Upon booking my 10 day trip to Mexico City, I literally had dreams of margaritas (with salt of course) and tacos dancing in my head. And naturally, I was expecting the tex-mex version. You know the ones…the giant salt rimmed goblets filled with the magically zesty sour concoction.
I thought there would be margaritas offered EVERYWHERE. I scoured the historic center for hours trying to find a cozy spot for margaritas and tacos with a cathedral view. Literally after hours of wandering around looking for a drink, I came to the conclusion that despite my preconceived notion that Mexicans drink margaritas, it turns out…they don’t. Not only are they not a typical Mexican beverage, you will have some serious issues trying to order one, even in touristy areas.
I was completely baffled by this. So of course this sent me a mission to find out exactly why margaritas are such a strong representation of Mexican culture, when clearly they are not.
Here’s what I found
Mexicans simply are not traditionally cocktail drinkers. You can definitely find margaritas in trendy bars and restaurants around Mexico City, especially if you venture out to Zona Rosa, Condesa, and Roma. But as far as true Mexican culture goes, margaritas are not as wildly popular as the mainstream lets on. If you go to a local bar or cantina, you’ll actually find most locals drinking beer, tequila or mezcal.
In fact, it’s even questionable if the margarita originated from Mexico. There are many stories as to who invented the margarita, but at the end of the day, no one really knows. For some theories check out THIS site.
To top everything off, I realized that most of the time when you order a margarita, it’s being made wrong! Forget the fruity flavors (although strawberry is a personal fav!), and put away the blender. A true margarita is made with only 3 main ingredients: tequila, triple sec, and fresh lime juice. And the lime juice being freshly squeezed is key! It is also served on the rocks, or straight up, if preferred, with salt on the rim. But note there are many different recipes and variations to choose from. The main variable being changed is the triple sec in exchange for agave nectar, Cointreau, or another orange liqueur.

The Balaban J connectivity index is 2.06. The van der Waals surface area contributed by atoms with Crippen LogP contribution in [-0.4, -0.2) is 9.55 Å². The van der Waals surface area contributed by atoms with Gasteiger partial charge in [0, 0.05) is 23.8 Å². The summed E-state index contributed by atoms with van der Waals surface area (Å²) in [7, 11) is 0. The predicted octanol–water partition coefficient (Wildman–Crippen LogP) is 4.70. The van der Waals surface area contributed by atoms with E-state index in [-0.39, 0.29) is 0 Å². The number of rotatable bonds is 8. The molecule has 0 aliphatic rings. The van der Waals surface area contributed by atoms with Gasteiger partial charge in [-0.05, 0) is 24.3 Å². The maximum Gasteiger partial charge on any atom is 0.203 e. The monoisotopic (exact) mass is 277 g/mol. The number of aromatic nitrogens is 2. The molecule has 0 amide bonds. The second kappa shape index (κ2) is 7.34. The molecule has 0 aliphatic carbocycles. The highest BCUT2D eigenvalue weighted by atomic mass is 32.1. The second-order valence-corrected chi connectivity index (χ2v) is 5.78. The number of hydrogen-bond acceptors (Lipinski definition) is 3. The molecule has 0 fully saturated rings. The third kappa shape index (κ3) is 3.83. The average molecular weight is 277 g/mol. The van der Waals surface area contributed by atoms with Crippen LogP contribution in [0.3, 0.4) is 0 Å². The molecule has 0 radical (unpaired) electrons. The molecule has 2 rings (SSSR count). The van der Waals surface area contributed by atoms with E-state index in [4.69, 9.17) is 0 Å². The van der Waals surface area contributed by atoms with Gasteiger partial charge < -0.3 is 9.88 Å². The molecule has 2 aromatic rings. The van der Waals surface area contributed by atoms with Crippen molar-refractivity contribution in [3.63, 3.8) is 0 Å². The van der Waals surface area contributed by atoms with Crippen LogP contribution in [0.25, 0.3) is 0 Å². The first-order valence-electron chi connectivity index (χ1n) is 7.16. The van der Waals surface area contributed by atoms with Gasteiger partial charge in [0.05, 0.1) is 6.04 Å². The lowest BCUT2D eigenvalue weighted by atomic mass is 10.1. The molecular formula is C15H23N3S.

True to form, I had to give it a go (I know life is tough), so I decided to give the recipe below a try.
2 ounces (1/4 cup) tequila
1 ounce (2 tbsp) freshly squeezed lime juice
1 ounce (2 tbsp) agave nectar
Simple Syrup (agave nectar), to taste
1 lime wedge, for garnish
Course salt, for rimming the glass (optional)
Optional: If you want salt on the rim of the glass, moisten the rim with a lime wedge. Then turn the glass over and dip into a small plate of coarse salt.
Pour the tequila, Cointreau, and lime juice into a cocktail shaker. Add simple syrup, according to your preference of sweetness. Fill the shaker with ice, and shake all ingredients together. Pour over into the salt-rimmed glass, and enjoy!
What can I say, I’m converted! I don’t think I can look at frozen margaritas the same. The traditional margarita is lip smacking good, and honestly a bit of a dangerous combination because you could easily down 2 or 3 without realizing the alcohol content.
If you’re like me, then you might be a bit sad that margaritas are not an authentic signature cocktail in Mexico. But don’t fret, there are other yummy drinks to be had. Coming soon! A post on authentic Mexican alcoholic beverages.
Have you tried a true margarita? What did you think – let me know in the comments below!